How do you behave when no one’s watching you? All of us would be able to recall a classroom scene from our childhood. While the teacher would be busy writing something on the board, someone would throw a paper plane at the board. The livid teacher would turn back and ask who did that and the class would remain silent. Similarly, in a crowded auditorium, sometimes someone shouts a sarcastic remark and the people on stage have no idea who disturbed the peace.
Reasons for being anonymous
That is more or less how anonymity works on social media. The most common type of anonymity involves the use of a pseudonym, a fake photo or the lack of one, and nothing specific in the bio. The opposite of this is when someone uses their actual first name and last name, provides their designation and company name, and mentions their interests. In such cases, anyone can Google that combination to identify that real person on, say, LinkedIn.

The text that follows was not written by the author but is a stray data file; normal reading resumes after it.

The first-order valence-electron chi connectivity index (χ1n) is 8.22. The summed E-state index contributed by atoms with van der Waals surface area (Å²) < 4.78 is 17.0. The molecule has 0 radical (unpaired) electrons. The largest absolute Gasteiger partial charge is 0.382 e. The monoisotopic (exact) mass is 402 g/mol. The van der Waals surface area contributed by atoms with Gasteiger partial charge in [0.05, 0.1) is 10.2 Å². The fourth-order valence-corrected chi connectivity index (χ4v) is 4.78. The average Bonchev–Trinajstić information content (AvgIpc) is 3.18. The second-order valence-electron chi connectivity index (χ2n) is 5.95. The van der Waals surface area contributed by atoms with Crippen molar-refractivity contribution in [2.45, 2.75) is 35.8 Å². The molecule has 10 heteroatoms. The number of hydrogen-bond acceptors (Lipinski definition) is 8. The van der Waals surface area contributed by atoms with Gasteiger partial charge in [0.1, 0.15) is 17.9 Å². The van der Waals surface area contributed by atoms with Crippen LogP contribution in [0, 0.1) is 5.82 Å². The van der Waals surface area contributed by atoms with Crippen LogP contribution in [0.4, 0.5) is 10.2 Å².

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Security researchers define anonymity as being ‘unidentifiable within a set of subjects’. But identity is not that linear. Some may use only the first name and nothing else – they are still anonymous. Some may use pseudonyms and mask their identity but leave traces of identifiable information through their content. Identity is also tied to behavioral patterns that may emerge from what is shared over a period of time. The deeper question is this: why do people want to be anonymous on social media?
The most famous reason for anonymity is to be able to speak the truth against vindictive governments. But no matter how someone tries, governments these days, with enormous resources, may be able to trace the person.